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Tropomyosin Tpm3.1 is required to maintain the structure and function of the axon initial segment

Amr Abouelezz, Holly Stefen, Mikael Segerstråle, David Micinski, Rimante Minkeviciene, Edna C. Hardeman, Peter W. Gunning, Casper C. Hoogenraad, Tomi Taira, Thomas Fath, Pirta Hotulainen

Preprint posted on July 23, 2019 https://www.biorxiv.org/content/biorxiv/early/2019/07/23/711614

The AIS is known to have a robust actin cytoskeleton, but nothing is known about its function on AIS maintenance. A crosstalk between tropomyosin 3.1 and AIS actin reveals its important role in preserving this axonal structure

Selected by Ana Dorrego-Rivas

Categories: cell biology, neuroscience

Background

Neurons are highly polarized cells, composed of two distinct domains that have specialized form and function: the somatodendritic and the axonal compartments. This segregation is crucial for the neuron to ensure the correct electric information input (dendrites) and output (axon) within  the brain circuitry. One of the actors contributing to this polarity process is the axonal initial segment (AIS). Located within the proximal part of the axon, the AIS is the site for action potential initiation (due to its high concentration of voltage-gated channels) and is the physical boundary between the somatodendritic and the axonal domains. It allows the selective transport of axonal proteins and lipids through a membrane diffusion barrier and a cytoplasmic filter, preserving the identity of the neuron.

The AIS has a strong cytoskeleton network, based on compact shafts of microtubules and also actin filaments, which can be forming periodic rings (spaced by 190 nm) or patches. While a clear function for the microtubules in establishing and maintaining the AIS has been determined, the role of actin in these processes is still under study. Different articles have shown that, while intact actin is required for AIS formation, actin-disrupting drugs have no structural effects at the established and mature AIS. Does this mean that actin is not involved in AIS maintenance? The authors of this study have found that a specific tropomyosin isoform, Tpm3.1, localizes to the actin cytoskeleton of the AIS. The inhibition of Tpm3.1 in cultured neurons leads to a collapse of the actin cytoskeleton of the AIS, a disruption of the somatodendritic vesicles actin-based filter, a decrease of AnkG and sodium channel (Nav) levels and a reduced firing frequency.

 

Key findings

The authors found, by using structured illumination microscopy, that Tpm3.1 localizes to the AIS with a periodic pattern that is similar to the one displayed by the actin rings. Using phalloidin to co-stain the actin, they saw that the intensity profiles for both markers were periodic and partially matching, showing that Tpm3.1 localizes to the AIS actin cytoskeleton.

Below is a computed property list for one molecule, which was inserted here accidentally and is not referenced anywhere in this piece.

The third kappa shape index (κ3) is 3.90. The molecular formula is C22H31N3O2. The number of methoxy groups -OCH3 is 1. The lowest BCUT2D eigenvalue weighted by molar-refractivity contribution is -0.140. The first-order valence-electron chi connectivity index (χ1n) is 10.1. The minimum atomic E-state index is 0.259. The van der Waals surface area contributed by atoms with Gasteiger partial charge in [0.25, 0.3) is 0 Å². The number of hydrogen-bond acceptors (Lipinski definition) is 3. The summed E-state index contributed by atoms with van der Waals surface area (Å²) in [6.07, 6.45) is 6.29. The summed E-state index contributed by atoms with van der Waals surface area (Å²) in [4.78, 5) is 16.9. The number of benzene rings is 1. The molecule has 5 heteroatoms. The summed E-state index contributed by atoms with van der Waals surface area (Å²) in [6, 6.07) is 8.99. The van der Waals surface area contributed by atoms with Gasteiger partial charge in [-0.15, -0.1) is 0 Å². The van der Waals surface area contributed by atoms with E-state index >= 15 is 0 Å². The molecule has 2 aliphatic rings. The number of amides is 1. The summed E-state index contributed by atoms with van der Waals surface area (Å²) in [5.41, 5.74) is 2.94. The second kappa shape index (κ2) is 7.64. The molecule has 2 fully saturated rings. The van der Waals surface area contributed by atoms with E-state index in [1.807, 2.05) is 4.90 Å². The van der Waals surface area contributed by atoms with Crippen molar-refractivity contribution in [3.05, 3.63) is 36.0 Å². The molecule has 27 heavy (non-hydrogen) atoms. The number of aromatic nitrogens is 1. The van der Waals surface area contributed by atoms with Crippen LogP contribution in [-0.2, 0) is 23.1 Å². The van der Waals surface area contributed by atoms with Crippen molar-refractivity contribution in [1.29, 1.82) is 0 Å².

Actin is also present at the AIS in the form of patches, whose function has been associated with the filtering of somatodendritic vesicles. This study takes a step forward in characterizing the actin dynamics of these structures. Cultured hippocampal neurons were transfected with a photoactivable GFP-tagged actin (PAGFP-actin); by briefly illuminating the AIS area with a 405nm laser, the authors detected high and stable fluorescence points corresponding to the actin patches, showing the robustness of their structures. To go further into depolymerization dynamics, the authors focused on a particular AIS patch and compared its dynamics with patches outside the AIS and dendritic segments free of spines and branching points. By taking a picture every 3 seconds, they could see that the actin patches were highly stable as their time fluorescence decay was higher than the other groups. Altogether, the data shows that these patches are formed by very stable filaments with a low depolymerization rate. Importantly, Tpm3.1 was also detected at these patches, showing that this protein is localized to both actin structures of the AIS.

The authors also found that Tpm3.1 is required for maintaining the AIS structure, since the treatment of cultured neurons with two Tpm3.1 inhibitors (TR100 and Anisina) led to the decrease of AnkG fluorescence intensity versus the control (DMSO alone), as well as other AIS markers like EB1, TRIM46 and NF186. Importantly, these results were confirmed in cultured neurons from a Tpm3 knockout mouse model (which includes the Tpm3.1 isoform), which shows a decrease in AnkG. In light of this data, this work states the importance of Tpm3.1 for AIS maintenance in vitro and in vivo.

How does the inhibition of Tpm3.1 affect AIS function? First, the authors assessed if the actin-based filter for somatodendritic cargoes at the AIS was still existing after the inhibition of Tpm3.1. For that, they stained GluA1, a somatodendritic protein, in both the control (DMSO) and the inhibitor (TR100) treated neurons. They saw that GluA1 was invading the axon only in the TR100 neurons, showing that the filter is no longer capable of excluding somatodendritic proteins from the axon. The other important function of the AIS is action potential initiation and tuning, as it displays a high concentration of ion channels. The inhibition of Tpm3.1 led to a decrease in sodium channels on the AIS versus the control. By performing current-clamp experiments, the authors also found that this decrease in Nav channels had consequences at the action potential firing frequency, which was lower for the Tpm3.1 inhibitor-treated neurons. Thus, Tpm3.1 is crucial for the clustering of Nav channels at the AIS and for regular spike firing frequency.

Given the localization of the Tpm3.1 to the actin and its importance in AIS maintenance, the authors wanted to know the specific consequences of Tpm3.1 inhibition on the actin structures of the AIS. They found that the neurons treated with the inhibitors had a lower frequency of actin patches within the AIS, but also a less uniform distribution of actin rings, shown by an effect on their periodicity. Importantly, this last effect was not seen when the neurons were treated with latrunculin B, an actin-disrupting drug. Tpm3.1 is, therefore, necessary for actin cytoskeleton integrity in the mature AIS.

 

Why did I choose this preprint?

While more and more studies are showing the relevance of the AIS for correct neuronal function, the mechanisms of its composition, formation, maintenance and function remain largely unknown. This study shows that a new protein at the AIS, Tpm3.1, modulates the actin cytoskeleton and is key for AIS maintenance. I found it very impressive that the inhibition of Tpm3.1 provoked a partial perturbation on the periodicity of the actin rings in the established AIS, while most of the actin-depolymerizing drugs have no effect on them. At the same time, the absence of Tpm3.1 led to a decrease in the frequency of actin patches at the AIS, showing the role of this protein on the two specific forms of the AIS actin. This study shows, through Tpm3.1, that the actin cytoskeleton is necessary for AIS maintenance, something for which there was no evidence before.